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location New England
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seen 5 hours ago

Business systems analyst.


11h
comment expressions using body parts
Not even the title? That's rather less than helpful, isn't it?
1d
comment “hereby referred to” or “hereafter referred to”?
We like for you to show your work. Please let us know where you checked the meanings of hereby and hereafter, what you found, and why you're not sure which to use.
1d
comment expressions using body parts
Which manuals of style? Do you have any citations?
1d
comment Is the phrase “has got” grammatically correct?
The character limits are there for a reason. Next time, please expound on your answer. We really do want to hear more about it.
1d
comment Can you further categorise 'Modern English'?
What are you asking here? What do you mean by array or decompose? If you asking what constitutes Modern English, you have a link in your question that answers that. If you aren't, then focus on communicating clearly rather than leveraging excessively florid vocabulary. It makes it sound like you are trying to show off, which makes your last statement sound like false modesty, not to mention that your word choices are less than stellar.
2d
comment What's another way to say
There is a reason for the word limit. Please improve this answer by explain your reasoning.
Jan
26
comment Meaning of “Back on their heels”
I removed the noise from the comments and edited the question to represent how I felt it ought have been edited in the first place.
Jan
14
comment Explode- Word Parts
etymonline.com/index.php?term=explode also if your school has access to the Oxford English Dictionary, that's an excellent source for word roots.
Jan
12
comment What is a “gilded shell” in Eliot's Wasteland?
@Fumble I'm not sure that it is obvious that "gilded shell" is a metaphor in this context.
Jan
12
comment What do you call snow that has collected between a car body and the tire?
The word limit exists for a reason, which is to encourage you to explain and support your answer. I realize that most of the answers are also slim, but they do include location information, for instance.
Jan
12
comment Do you know the meaning of the American idiom “pot calling the kettle black”?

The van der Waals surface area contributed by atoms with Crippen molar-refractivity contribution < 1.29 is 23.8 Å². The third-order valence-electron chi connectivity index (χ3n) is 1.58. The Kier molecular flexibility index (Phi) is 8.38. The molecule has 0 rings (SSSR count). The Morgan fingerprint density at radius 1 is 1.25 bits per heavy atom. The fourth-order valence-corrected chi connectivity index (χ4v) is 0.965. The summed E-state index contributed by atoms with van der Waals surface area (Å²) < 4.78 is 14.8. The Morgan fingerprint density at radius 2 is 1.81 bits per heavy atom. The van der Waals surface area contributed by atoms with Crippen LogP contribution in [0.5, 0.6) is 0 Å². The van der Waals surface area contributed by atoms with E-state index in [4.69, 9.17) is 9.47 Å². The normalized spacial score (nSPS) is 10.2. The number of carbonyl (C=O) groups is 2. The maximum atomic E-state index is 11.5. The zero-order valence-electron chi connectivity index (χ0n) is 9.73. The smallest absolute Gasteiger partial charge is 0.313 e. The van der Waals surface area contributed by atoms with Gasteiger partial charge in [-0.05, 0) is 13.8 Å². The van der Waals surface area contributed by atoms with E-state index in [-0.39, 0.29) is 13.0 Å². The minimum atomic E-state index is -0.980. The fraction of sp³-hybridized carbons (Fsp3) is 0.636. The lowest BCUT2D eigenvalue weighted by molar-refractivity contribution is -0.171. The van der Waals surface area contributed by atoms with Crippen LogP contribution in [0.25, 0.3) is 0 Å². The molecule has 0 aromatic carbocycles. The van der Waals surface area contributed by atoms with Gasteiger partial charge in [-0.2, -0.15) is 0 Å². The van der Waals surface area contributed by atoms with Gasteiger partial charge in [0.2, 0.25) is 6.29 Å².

@Mari-LouA Heh. I guess I was looking at the edit date. I did think it sounded familiar...
Jan
12
comment Do you know the meaning of the American idiom “pot calling the kettle black”?
@Mari-LouA I still feel it's off-topic as worded. There are 3 reopen votes though; you might consider raising this on Meta.
Jan
11
comment Do you know the meaning of the American idiom “pot calling the kettle black”?
@Mari-LouA I agree with Reg. This is a survey with no definable "correct" answer. That makes it off-topic.
Jan
11
comment What adjective do you call anything that can anticipate any input?
You should probably clarify that "idiot-proof" is your answer then.
Jan
9
comment What adjective do you call anything that can anticipate any input?
Are you suggesting idiot-proof-able? If so, please make that clearer.
Jan
5
comment A number between 0 and 1 - like a percentage but expressed as a decimal
Ratio might also be appropriate.
Jan
2
comment How do you refer to a 'they' character in a poem in a possessive sense?
I wonder if it would help you to capitalize 'They' so that it feel more like a named entity, which I think is what your prof is getting at by suggesting that you treat it like 'I' is treated in literary criticism. Basically, treat it as though 'They' is the same as 'Bob'. It's the name of a thing, not a referent.
Jan
2
comment a nonrestrictive appositive with a restrictive clause
Is this meant to be an edit of your original question?
Dec
25
comment What does “yo-ho-ho” mean?
@malvolio Yargh, that I shall. Many thanks to you.
Dec
21
comment How do I address an envelope to a married couple, who are respectively Professor and Dr?
I imagine it's official title (Princess), then degree (Reverend), then rank (Professor), then gendered term (Mrs), so you'd address it as Dr and Professor or Dr and Mr, as a degree outweighs a rank and should be listed first. If they share a surname, you might avoid it altogether by using The Stones, The Stone Family, or House Stone. I have no reference for this guess, alas.